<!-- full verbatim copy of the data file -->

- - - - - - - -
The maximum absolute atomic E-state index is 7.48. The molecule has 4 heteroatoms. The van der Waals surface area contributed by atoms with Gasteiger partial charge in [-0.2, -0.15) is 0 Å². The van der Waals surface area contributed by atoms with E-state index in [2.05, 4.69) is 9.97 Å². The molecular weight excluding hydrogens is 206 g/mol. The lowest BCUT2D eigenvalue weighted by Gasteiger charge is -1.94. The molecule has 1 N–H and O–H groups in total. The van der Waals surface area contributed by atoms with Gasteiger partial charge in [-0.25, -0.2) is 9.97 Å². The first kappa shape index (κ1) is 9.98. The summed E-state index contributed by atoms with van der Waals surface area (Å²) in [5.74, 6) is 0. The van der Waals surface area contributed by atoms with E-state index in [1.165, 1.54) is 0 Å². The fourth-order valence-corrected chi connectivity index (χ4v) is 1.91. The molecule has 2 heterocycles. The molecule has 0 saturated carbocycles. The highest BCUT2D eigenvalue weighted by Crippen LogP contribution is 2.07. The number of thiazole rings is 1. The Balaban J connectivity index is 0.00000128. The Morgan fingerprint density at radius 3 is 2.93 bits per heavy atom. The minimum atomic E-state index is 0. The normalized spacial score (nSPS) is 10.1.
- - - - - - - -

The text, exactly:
The maximum absolute atomic E-state index is 7.48. The molecule has 4 heteroatoms. The van der Waals surface area contributed by atoms with Gasteiger partial charge in [-0.2, -0.15) is 0 Å². The van der Waals surface area contributed by atoms with E-state index in [2.05, 4.69) is 9.97 Å². The molecular weight excluding hydrogens is 206 g/mol. The lowest BCUT2D eigenvalue weighted by Gasteiger charge is -1.94. The molecule has 1 N–H and O–H groups in total. The van der Waals surface area contributed by atoms with Gasteiger partial charge in [-0.25, -0.2) is 9.97 Å². The first kappa shape index (κ1) is 9.98. The summed E-state index contributed by atoms with van der Waals surface area (Å²) in [5.74, 6) is 0. The van der Waals surface area contributed by atoms with E-state index in [1.165, 1.54) is 0 Å². The fourth-order valence-corrected chi connectivity index (χ4v) is 1.91. The molecule has 2 heterocycles. The molecule has 0 saturated carbocycles. The highest BCUT2D eigenvalue weighted by Crippen LogP contribution is 2.07. The number of thiazole rings is 1. The Balaban J connectivity index is 0.00000128. The Morgan fingerprint density at radius 3 is 2.93 bits per heavy atom. The minimum atomic E-state index is 0. The normalized spacial score (nSPS) is 10.1.